All three candidates are attempting to emerge out of the Golden State’s “jungle primary,” of which only the top two candidates, irrespective of party affiliation, proceed to the November ballot.

Schiff has outraised his two Democratic challengers in the Senate race but Porter is also gunning to make it to the general election ballot. Lee, a veteran progressive, trails behind Schiff and Porter, while Republican Steve Garvey, a former first baseman for the Los Angeles Dodgers and San Diego Padres, could upset the race.

If enough Democratic voters are split among Schiff, Porter, and Lee, it paves the way for Garvey, provided he consolidates the Republican vote.

Democrats battle to take on Sen. Ted Cruz in Texas Senate race

Colin Allred.
Colin Allred. | (AP Photo/Manuel Balce Ceneta, File)

The Lone Star State will feature a marquee race over which Democrat wins the primary to challenge Sen. Ted Cruz (R-TX) in November.

The top Democrats on the primary ballot are Rep. Colin Allred (D-TX), a former NFL player and civil rights attorney, and state Sen. Roland Gutierrez, who gained notoriety for his response to the Uvalde school shooting that happened in his district.

Other Democrats vying for the Senate seat include Mark Gonzalez, a former district attorney; entrepreneur Heli Rodriguez Prilliman; tax consultant Meri Gomez; law professor Steven Keough; businessman A. Robert Hassan; and Democratic Party political organizer Thierry Tchenko.

Allred leads the Democratic field but is seeking to avoid a May 28 runoff election. A poll from the University of Texas at Austin last month showed 52% of voters said they would vote for the former NFL player, while 14% said they would support Gutierrez.

To avoid the May 28 runoff, a candidate must reach the 50% plus one vote threshold during the primary. Otherwise, the top two candidates will face off in May.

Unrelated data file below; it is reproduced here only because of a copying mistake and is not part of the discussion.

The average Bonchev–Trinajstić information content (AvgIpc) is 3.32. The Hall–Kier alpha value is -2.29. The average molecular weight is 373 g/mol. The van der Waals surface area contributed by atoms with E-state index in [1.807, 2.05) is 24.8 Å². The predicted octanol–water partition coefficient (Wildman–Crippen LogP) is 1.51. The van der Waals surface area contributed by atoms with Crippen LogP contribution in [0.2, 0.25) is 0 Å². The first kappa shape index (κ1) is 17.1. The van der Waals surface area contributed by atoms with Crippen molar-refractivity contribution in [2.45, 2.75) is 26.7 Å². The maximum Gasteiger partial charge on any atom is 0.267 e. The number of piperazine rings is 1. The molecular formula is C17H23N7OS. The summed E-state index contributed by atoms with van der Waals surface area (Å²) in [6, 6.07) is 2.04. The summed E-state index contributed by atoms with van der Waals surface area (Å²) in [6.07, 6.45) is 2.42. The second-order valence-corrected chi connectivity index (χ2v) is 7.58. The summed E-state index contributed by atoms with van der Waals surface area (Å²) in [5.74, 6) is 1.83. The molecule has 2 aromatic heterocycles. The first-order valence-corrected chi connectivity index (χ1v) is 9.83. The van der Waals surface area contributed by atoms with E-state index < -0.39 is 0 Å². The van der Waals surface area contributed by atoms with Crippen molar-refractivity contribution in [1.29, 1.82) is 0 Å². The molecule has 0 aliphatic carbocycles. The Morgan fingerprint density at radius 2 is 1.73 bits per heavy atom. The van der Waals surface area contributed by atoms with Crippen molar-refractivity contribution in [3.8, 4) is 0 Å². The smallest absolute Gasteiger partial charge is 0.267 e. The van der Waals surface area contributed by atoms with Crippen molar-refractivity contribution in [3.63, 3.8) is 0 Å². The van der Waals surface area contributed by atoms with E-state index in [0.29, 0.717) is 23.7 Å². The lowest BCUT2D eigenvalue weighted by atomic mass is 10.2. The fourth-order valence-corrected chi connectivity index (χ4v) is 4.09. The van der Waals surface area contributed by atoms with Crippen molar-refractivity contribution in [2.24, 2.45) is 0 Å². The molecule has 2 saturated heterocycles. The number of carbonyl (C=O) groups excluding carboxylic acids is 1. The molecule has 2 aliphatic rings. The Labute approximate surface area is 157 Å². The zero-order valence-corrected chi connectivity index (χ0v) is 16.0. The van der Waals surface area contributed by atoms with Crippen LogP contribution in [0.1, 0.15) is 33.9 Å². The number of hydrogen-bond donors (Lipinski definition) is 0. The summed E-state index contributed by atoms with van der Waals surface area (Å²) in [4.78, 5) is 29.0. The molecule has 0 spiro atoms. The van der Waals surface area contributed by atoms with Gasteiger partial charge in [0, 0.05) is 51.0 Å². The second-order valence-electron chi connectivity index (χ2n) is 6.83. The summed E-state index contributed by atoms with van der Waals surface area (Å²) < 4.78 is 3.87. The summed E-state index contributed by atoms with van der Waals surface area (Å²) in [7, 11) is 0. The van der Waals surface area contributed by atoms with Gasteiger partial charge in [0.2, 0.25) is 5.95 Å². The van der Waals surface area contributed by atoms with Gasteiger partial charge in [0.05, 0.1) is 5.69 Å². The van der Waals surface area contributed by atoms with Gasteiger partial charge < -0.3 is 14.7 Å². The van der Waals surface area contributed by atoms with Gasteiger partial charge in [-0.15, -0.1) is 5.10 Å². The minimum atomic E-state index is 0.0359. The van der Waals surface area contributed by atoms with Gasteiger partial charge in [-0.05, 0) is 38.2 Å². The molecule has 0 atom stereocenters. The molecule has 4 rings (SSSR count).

Democrats view Cruz’s seat as one of the few pickup spots in a difficult battle to retain control of the Senate.

New congressional maps in two states

Super Tuesday will be the first test of new congressional maps in at least two states: North Carolina and Alabama.

In Alabama, the approval of Remedial Plan 3 gave Democrats a chance to pick up the 2nd Congressional District that Rep. Barry Moore (R-AL) represents. This marks the second district that Democrats will likely win this year.

The chance for a Democratic pickup in the 2nd Congressional District has led to 10 Democrats and seven Republicans running for Moore’s seat.

A three-judge federal court ruled last year that the state’s seven congressional districts, with only one being majority black, likely violated the Voting Rights Act. The ruling was later affirmed by the Supreme Court in June.

Now, Moore will battle Rep. Jerry Carl (R-AL) in the state’s 1st District on Super Tuesday, which will mark the end of one politician’s career.

Establishment Republicans and House Majority Leader Steve Scalise (R-LA) are backing Carl in the primary, while Moore is supported by House Freedom Caucus members.

In North Carolina, congressional maps altered all 14 of the state’s districts, which are expected to give Republicans a 10- or 11-seat advantage, up from the current 7-7 split. Reps. Wiley Nickel (D-NC), Kathy Manning (D-NC), and Jeff Jackson (D-NC) all decided not to run in the wake of the new maps that give Republicans the advantage.

The 1st District is the state’s only swing district this cycle, where vulnerable incumbent Rep. Don Davis’s (D-NC) seat moved from lean Democratic to a toss-up, R+1. Democrats have controlled this seat for more than a century.